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I've been dealing with repetitive stress injury in my mousing hand for many years. Each time it's flared up, I've managed to find something to delay the inevitable (e.g., switching from traditional mice to trackballs). It's flaring up again and it's clearly being aggravated by any pointing device. I've even tried using pointing devices for my non-dominant hand and even those hurt after a short period of time. While I'd love to go completely pointerless, that's not really a practical option. I've tried KeyCue, but end up not using it because it takes so long to find the right shortcut for a given situation.

So, I'm looking for software that will let me use a pointer device, but when I try to do something with it that has a corresponding keyboard shortcut, I'm shown that particular shortcut. An option to prompt (e.g., a short delay between a pointer click and the action being completed so that I can use the keyboard shortcut or just wait for the action) and an option to require the keyboard shortcut (e.g., it shows me the keyboard shortcut and won't complete the action based just on the pointer click). For example, when I click the x on a tab in my browser I would be given a Growl pop-up to the effect:

Close Tab
⌘W

Something like this would help me learn the keyboard shortcuts while minimizing the impact to my current workflow. Does anybody know of any applications that do this or could easily support this type of user prompting?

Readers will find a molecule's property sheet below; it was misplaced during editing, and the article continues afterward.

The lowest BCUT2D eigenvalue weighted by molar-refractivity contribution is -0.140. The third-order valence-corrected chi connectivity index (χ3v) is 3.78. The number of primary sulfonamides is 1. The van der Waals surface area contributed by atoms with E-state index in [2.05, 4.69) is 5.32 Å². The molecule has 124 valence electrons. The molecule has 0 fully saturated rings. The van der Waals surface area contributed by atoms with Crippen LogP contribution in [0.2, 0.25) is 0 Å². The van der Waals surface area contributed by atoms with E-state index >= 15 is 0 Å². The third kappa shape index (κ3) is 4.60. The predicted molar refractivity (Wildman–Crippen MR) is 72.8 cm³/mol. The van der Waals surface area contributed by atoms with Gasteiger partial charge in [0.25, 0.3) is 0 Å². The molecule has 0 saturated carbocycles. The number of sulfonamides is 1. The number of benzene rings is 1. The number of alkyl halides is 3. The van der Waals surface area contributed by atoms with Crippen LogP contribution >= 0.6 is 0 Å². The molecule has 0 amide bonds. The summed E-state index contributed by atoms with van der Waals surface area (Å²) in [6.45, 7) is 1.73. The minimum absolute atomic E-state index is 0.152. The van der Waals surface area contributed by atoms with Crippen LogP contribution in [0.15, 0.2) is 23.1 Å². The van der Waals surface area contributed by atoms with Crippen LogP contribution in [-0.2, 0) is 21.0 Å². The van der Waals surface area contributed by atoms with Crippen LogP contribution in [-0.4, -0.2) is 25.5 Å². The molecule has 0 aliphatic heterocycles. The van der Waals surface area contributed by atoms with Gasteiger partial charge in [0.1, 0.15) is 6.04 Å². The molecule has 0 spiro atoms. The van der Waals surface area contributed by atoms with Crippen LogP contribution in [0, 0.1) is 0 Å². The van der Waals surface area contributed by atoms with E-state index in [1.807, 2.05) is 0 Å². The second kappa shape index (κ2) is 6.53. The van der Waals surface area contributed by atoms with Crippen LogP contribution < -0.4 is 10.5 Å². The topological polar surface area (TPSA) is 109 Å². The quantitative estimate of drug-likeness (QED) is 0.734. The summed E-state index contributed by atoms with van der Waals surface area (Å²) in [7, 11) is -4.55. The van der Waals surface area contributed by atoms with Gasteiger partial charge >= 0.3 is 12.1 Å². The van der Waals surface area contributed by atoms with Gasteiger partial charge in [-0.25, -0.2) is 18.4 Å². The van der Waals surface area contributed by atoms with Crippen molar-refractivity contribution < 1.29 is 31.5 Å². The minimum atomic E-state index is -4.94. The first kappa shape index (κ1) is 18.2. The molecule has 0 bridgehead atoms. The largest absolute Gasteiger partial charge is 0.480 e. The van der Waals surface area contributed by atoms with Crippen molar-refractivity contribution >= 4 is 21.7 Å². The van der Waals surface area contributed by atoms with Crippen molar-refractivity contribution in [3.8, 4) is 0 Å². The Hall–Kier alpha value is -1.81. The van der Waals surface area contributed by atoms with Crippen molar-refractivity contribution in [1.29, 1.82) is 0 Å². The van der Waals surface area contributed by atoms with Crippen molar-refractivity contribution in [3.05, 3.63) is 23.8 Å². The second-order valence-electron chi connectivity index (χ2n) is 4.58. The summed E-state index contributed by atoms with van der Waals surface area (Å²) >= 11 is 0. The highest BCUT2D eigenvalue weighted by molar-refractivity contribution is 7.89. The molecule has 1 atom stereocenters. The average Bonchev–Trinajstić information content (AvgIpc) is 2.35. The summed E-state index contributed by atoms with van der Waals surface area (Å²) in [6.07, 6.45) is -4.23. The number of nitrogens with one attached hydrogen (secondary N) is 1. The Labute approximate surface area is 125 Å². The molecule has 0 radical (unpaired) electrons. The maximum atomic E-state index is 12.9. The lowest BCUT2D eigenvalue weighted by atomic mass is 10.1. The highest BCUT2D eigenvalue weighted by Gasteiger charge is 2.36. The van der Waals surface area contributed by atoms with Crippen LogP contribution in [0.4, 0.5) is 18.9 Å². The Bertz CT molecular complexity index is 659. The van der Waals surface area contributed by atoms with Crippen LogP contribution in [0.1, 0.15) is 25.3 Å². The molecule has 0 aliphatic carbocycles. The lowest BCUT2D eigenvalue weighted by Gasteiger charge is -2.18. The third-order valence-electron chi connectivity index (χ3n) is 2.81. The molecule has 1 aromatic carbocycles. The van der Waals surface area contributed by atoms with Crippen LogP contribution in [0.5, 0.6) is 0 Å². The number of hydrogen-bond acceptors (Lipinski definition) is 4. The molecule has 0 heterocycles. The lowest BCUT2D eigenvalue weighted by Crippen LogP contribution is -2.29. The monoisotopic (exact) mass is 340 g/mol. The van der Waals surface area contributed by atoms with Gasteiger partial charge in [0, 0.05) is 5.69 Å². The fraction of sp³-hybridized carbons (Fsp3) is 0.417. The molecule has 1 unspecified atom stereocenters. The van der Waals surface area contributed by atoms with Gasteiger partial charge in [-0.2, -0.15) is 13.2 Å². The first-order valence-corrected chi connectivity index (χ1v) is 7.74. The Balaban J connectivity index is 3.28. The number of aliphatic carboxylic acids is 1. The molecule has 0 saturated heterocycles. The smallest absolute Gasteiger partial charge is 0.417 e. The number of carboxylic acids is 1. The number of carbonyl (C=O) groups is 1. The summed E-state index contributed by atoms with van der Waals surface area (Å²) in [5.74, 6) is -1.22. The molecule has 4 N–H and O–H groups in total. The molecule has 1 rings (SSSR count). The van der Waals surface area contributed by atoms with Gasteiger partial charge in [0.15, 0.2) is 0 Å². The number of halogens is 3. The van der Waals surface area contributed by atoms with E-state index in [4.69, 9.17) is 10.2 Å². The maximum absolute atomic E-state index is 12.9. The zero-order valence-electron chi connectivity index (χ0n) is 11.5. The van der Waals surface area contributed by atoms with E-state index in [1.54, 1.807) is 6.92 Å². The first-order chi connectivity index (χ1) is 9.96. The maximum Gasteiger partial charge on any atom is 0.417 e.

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I've never seen an app for this, but it's an excellent idea! In case you haven't seen them already, take a look at OS X's mouse accessibility features in System Preferences-> Universal Access-> Mouse. –  Nathan Greenstein Jan 16 '12 at 19:06
    
@NathanGreenstein - I have actually checked out the OS X Universal Access. Unfortunately, two of my other wrist saving methods impede my ability to use MouseKeys (number pad free keyboard with a DVORAK layout). The rest of the keyboard and mouse accessibility options don't really address the problems that I'm having. But, I applaud Apple for having so much accessibility support built into the os. –  AFT Jan 16 '12 at 19:39

1 Answer 1

While this is not a solution you're asking for, you can try adding shortcut in System Preferences -> Keyboard -> Keyboard Shortcuts -> Application Shortcuts for menu item 'Show Help Menu' (I'm not sure if it's enabled by default).

Then after pressing this shortcut you can type command name and help system will search for that in menu. I guess names of actions fairly often - Close Tab is quite easy to guess, as you just need to start typing 'Close'.

I hope this will help.

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